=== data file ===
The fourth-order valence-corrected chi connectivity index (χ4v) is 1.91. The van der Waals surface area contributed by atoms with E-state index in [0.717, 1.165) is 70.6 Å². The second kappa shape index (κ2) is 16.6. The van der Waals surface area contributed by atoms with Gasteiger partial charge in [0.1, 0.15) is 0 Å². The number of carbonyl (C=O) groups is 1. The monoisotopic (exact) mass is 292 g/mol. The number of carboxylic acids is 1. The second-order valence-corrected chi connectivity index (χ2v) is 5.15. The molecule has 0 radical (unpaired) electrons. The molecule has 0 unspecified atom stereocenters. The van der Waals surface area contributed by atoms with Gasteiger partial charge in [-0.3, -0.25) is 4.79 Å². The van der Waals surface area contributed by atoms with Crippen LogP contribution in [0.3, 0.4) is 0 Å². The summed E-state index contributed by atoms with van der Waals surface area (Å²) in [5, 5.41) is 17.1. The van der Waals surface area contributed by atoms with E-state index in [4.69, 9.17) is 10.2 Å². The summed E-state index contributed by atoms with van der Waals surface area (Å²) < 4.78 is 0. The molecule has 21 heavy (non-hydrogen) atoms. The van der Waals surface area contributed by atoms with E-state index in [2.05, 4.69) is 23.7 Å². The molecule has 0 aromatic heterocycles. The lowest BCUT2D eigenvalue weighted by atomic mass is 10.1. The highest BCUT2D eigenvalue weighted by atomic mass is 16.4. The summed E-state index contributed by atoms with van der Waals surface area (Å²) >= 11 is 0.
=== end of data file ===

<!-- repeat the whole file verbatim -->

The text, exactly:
The fourth-order valence-corrected chi connectivity index (χ4v) is 1.91. The van der Waals surface area contributed by atoms with E-state index in [0.717, 1.165) is 70.6 Å². The second kappa shape index (κ2) is 16.6. The van der Waals surface area contributed by atoms with Gasteiger partial charge in [0.1, 0.15) is 0 Å². The number of carbonyl (C=O) groups is 1. The monoisotopic (exact) mass is 292 g/mol. The number of carboxylic acids is 1. The second-order valence-corrected chi connectivity index (χ2v) is 5.15. The molecule has 0 radical (unpaired) electrons. The molecule has 0 unspecified atom stereocenters. The van der Waals surface area contributed by atoms with Gasteiger partial charge in [-0.3, -0.25) is 4.79 Å². The van der Waals surface area contributed by atoms with Crippen LogP contribution in [0.3, 0.4) is 0 Å². The summed E-state index contributed by atoms with van der Waals surface area (Å²) in [5, 5.41) is 17.1. The van der Waals surface area contributed by atoms with E-state index in [4.69, 9.17) is 10.2 Å². The summed E-state index contributed by atoms with van der Waals surface area (Å²) < 4.78 is 0. The molecule has 21 heavy (non-hydrogen) atoms. The van der Waals surface area contributed by atoms with E-state index in [2.05, 4.69) is 23.7 Å². The molecule has 0 aromatic heterocycles. The lowest BCUT2D eigenvalue weighted by atomic mass is 10.1. The highest BCUT2D eigenvalue weighted by atomic mass is 16.4. The summed E-state index contributed by atoms with van der Waals surface area (Å²) >= 11 is 0.